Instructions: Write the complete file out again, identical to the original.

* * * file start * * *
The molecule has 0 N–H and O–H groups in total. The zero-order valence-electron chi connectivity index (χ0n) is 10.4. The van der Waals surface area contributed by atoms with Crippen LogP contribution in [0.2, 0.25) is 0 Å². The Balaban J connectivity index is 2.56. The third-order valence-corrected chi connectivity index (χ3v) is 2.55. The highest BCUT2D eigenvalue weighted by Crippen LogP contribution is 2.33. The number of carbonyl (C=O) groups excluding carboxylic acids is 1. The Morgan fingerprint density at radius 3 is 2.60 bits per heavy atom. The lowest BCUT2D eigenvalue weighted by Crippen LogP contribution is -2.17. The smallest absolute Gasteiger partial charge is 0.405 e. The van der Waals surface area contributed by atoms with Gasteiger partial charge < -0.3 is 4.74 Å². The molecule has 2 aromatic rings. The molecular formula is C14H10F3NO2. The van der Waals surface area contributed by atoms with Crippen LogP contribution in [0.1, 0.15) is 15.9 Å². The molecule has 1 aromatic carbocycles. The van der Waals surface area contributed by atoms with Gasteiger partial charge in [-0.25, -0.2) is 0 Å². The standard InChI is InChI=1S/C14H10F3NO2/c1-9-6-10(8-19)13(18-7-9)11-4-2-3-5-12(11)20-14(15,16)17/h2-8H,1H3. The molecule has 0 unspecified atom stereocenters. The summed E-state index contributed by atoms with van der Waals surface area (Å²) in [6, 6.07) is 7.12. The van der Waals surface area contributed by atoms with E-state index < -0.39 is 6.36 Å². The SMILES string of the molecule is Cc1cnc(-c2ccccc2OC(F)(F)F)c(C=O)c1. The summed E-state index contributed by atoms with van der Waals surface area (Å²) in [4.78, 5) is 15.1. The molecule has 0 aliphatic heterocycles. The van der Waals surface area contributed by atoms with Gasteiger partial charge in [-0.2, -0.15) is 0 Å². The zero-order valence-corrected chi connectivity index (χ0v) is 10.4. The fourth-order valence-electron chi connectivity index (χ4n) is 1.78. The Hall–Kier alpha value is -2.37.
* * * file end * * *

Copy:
The molecule has 0 N–H and O–H groups in total. The zero-order valence-electron chi connectivity index (χ0n) is 10.4. The van der Waals surface area contributed by atoms with Crippen LogP contribution in [0.2, 0.25) is 0 Å². The Balaban J connectivity index is 2.56. The third-order valence-corrected chi connectivity index (χ3v) is 2.55. The highest BCUT2D eigenvalue weighted by Crippen LogP contribution is 2.33. The number of carbonyl (C=O) groups excluding carboxylic acids is 1. The Morgan fingerprint density at radius 3 is 2.60 bits per heavy atom. The lowest BCUT2D eigenvalue weighted by Crippen LogP contribution is -2.17. The smallest absolute Gasteiger partial charge is 0.405 e. The van der Waals surface area contributed by atoms with Gasteiger partial charge < -0.3 is 4.74 Å². The molecule has 2 aromatic rings. The molecular formula is C14H10F3NO2. The van der Waals surface area contributed by atoms with Crippen LogP contribution in [0.1, 0.15) is 15.9 Å². The molecule has 1 aromatic carbocycles. The van der Waals surface area contributed by atoms with Gasteiger partial charge in [-0.25, -0.2) is 0 Å². The standard InChI is InChI=1S/C14H10F3NO2/c1-9-6-10(8-19)13(18-7-9)11-4-2-3-5-12(11)20-14(15,16)17/h2-8H,1H3. The molecule has 0 unspecified atom stereocenters. The summed E-state index contributed by atoms with van der Waals surface area (Å²) in [6, 6.07) is 7.12. The van der Waals surface area contributed by atoms with E-state index < -0.39 is 6.36 Å². The SMILES string of the molecule is Cc1cnc(-c2ccccc2OC(F)(F)F)c(C=O)c1. The summed E-state index contributed by atoms with van der Waals surface area (Å²) in [4.78, 5) is 15.1. The molecule has 0 aliphatic heterocycles. The van der Waals surface area contributed by atoms with Gasteiger partial charge in [-0.2, -0.15) is 0 Å². The zero-order valence-corrected chi connectivity index (χ0v) is 10.4. The fourth-order valence-electron chi connectivity index (χ4n) is 1.78. The Hall–Kier alpha value is -2.37.